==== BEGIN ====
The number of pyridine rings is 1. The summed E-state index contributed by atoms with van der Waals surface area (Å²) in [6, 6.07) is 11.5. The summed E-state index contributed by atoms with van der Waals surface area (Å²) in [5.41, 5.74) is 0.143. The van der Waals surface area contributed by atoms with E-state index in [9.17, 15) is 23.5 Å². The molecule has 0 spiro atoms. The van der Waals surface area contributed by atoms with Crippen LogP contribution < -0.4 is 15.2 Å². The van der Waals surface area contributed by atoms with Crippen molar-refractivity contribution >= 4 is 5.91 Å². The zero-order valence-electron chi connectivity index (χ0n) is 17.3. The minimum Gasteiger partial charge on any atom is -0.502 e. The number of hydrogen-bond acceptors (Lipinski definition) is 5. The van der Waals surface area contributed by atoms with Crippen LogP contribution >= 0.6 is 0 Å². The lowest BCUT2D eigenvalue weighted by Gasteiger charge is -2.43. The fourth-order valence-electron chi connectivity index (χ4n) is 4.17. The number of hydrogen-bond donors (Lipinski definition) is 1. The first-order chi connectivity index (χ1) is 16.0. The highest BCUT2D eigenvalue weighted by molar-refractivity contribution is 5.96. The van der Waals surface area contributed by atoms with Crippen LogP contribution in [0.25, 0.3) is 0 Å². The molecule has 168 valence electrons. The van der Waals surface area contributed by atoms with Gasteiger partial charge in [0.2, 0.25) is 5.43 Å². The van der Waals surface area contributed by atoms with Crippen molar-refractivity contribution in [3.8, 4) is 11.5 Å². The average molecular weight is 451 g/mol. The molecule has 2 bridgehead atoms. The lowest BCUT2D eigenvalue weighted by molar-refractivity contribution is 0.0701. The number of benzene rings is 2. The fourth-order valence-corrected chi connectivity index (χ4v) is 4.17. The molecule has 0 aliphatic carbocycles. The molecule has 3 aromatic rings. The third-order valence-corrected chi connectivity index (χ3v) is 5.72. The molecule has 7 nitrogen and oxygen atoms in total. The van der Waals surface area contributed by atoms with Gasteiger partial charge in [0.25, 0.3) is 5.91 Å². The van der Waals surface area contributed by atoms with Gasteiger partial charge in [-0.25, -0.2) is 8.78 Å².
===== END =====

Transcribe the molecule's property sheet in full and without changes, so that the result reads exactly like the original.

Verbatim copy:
The number of pyridine rings is 1. The summed E-state index contributed by atoms with van der Waals surface area (Å²) in [6, 6.07) is 11.5. The summed E-state index contributed by atoms with van der Waals surface area (Å²) in [5.41, 5.74) is 0.143. The van der Waals surface area contributed by atoms with E-state index in [9.17, 15) is 23.5 Å². The molecule has 0 spiro atoms. The van der Waals surface area contributed by atoms with Crippen LogP contribution < -0.4 is 15.2 Å². The van der Waals surface area contributed by atoms with Crippen molar-refractivity contribution >= 4 is 5.91 Å². The zero-order valence-electron chi connectivity index (χ0n) is 17.3. The minimum Gasteiger partial charge on any atom is -0.502 e. The number of hydrogen-bond acceptors (Lipinski definition) is 5. The van der Waals surface area contributed by atoms with Crippen LogP contribution >= 0.6 is 0 Å². The lowest BCUT2D eigenvalue weighted by Gasteiger charge is -2.43. The fourth-order valence-electron chi connectivity index (χ4n) is 4.17. The number of hydrogen-bond donors (Lipinski definition) is 1. The first-order chi connectivity index (χ1) is 16.0. The highest BCUT2D eigenvalue weighted by molar-refractivity contribution is 5.96. The van der Waals surface area contributed by atoms with Crippen LogP contribution in [0.25, 0.3) is 0 Å². The molecule has 168 valence electrons. The van der Waals surface area contributed by atoms with Gasteiger partial charge in [0.2, 0.25) is 5.43 Å². The van der Waals surface area contributed by atoms with Crippen molar-refractivity contribution in [3.8, 4) is 11.5 Å². The average molecular weight is 451 g/mol. The molecule has 2 bridgehead atoms. The lowest BCUT2D eigenvalue weighted by molar-refractivity contribution is 0.0701. The number of benzene rings is 2. The fourth-order valence-corrected chi connectivity index (χ4v) is 4.17. The molecule has 0 aliphatic carbocycles. The molecule has 3 aromatic rings. The third-order valence-corrected chi connectivity index (χ3v) is 5.72. The molecule has 7 nitrogen and oxygen atoms in total. The van der Waals surface area contributed by atoms with Gasteiger partial charge in [0.25, 0.3) is 5.91 Å². The van der Waals surface area contributed by atoms with Gasteiger partial charge in [-0.25, -0.2) is 8.78 Å².